'Complacency' hindering regulation? FSSAI questioned as 'illegal' keto diet pills pop up online

By Cheryl Tay contact

- Last updated on GMT

The product, made by a US-based firm called Simple Organics, carries claims of promoting weight loss, and even has a money-back guarantee should customers fail to see results. ©Getty Images
The product, made by a US-based firm called Simple Organics, carries claims of promoting weight loss, and even has a money-back guarantee should customers fail to see results. ©Getty Images

Related tags: keto diet, India, diet pills

Allegedly 'illegal' keto diet pills being sold online in India has seen regulator FSSAI's authority and competence called into question, with concerns that it is not doing enough to protect consumers.

A Mumbai-based food technologist known only as Sharadha G had reportedly decided to find out more after a week of repeatedly seeing Facebook advertisements for a keto supplement sold on Amazon.

Subsequently, she tweeted that the product was "flouting all possible rules" ​of the FSSAI, as it contained "unapproved ingredients"​, had "no licence number"​, and had an "undeclared shelf life"​.

Questionable claims

The product, made by a US-based firm called Simple Organics, carries claims of promoting weight loss, and even has a money-back guarantee should customers fail to see results.

Apart from substances such as sodium beta-hydroxybutyrate, calcium beta-hydroxybutyrate and potassium beta-hydroxybutyrate, the product’s Amazon listing — which has since been removed — did not state any other ingredients.

Its main selling point is beta-hydroxybutyric (BHB), a ketone produced from body fat during fasting or periods of glucose deficiency that may act as an alternative energy source. This is in line with the increasingly popular ketogenic or keto diet, a low-carbohydrate, high-protein and high-fat diet said to result in weight loss.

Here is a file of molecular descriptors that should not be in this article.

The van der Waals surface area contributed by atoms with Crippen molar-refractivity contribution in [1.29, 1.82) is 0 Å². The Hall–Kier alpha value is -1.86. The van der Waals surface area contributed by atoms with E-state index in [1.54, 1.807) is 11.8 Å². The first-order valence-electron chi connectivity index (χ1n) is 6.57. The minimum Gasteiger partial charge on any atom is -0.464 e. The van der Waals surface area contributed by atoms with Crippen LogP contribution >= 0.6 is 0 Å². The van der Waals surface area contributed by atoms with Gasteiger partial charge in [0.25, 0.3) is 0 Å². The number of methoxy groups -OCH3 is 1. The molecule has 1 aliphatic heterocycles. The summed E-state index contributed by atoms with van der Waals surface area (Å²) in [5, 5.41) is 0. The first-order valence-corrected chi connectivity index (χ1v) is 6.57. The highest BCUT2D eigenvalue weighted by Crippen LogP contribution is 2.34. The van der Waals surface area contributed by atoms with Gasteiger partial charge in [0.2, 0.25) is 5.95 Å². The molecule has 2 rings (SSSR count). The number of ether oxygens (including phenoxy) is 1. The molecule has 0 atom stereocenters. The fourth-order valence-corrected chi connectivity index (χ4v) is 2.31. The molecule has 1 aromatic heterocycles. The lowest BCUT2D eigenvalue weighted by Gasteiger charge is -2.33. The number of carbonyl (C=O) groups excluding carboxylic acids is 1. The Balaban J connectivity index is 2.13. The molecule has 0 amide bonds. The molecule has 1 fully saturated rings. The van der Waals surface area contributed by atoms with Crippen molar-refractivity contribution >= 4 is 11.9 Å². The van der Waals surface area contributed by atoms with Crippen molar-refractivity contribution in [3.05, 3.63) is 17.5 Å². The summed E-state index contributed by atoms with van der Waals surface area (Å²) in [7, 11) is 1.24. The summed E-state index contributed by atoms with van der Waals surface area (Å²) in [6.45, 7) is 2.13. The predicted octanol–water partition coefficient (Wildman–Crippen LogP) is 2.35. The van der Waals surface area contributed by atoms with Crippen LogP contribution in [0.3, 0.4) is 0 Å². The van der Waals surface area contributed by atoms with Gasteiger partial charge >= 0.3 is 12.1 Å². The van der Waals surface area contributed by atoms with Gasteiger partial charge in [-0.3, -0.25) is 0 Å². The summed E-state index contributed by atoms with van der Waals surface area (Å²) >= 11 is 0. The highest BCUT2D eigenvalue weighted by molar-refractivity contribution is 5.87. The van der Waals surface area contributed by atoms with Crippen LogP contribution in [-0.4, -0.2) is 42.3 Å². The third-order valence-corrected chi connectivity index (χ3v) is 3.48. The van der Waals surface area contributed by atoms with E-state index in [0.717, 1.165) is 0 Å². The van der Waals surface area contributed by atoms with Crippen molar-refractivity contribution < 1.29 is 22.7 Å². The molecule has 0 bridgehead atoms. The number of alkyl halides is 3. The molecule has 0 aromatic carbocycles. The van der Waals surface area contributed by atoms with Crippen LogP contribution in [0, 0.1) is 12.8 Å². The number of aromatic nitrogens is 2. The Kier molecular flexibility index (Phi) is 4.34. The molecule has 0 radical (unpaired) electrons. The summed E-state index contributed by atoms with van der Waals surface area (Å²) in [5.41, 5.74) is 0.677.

However, according to the Nutraceutical Regulations​ implemented by India's Health Ministry in 2016, BHB is not among the ingredients permitted for use in health supplements.

Despite the Amazon listing having been removed, Sharadha G later tweeted that she was still seeing "sponsored ads on Facebook and Instagram"​. She also told Indian media that while she was able to spot the red flags due to her position as a food technologist, a layperson might not have the same advantage.

Amazon responded by saying all sellers on its marketplace were "solely responsible for all necessary product compliance and are required to sell products which are legally allowed to be sold in India"​.

It added that it had contacted the seller when concerns were raised about the product, which eventually led to the listing being removed from the website.

Buyer beware

Founder and director of India's Expert Nutraceutical Advocacy Council (ENAC), Sandeep Gupta, told NutraIngredients-Asia​ that consumers should look out for essential information when purchasing dietary supplements: the FSSAI license number and logo, brown non-vegetarian or green vegetarian / vegan logo, a list of all the ingredients along with the excipients used, the recommended dosage, and usage directions.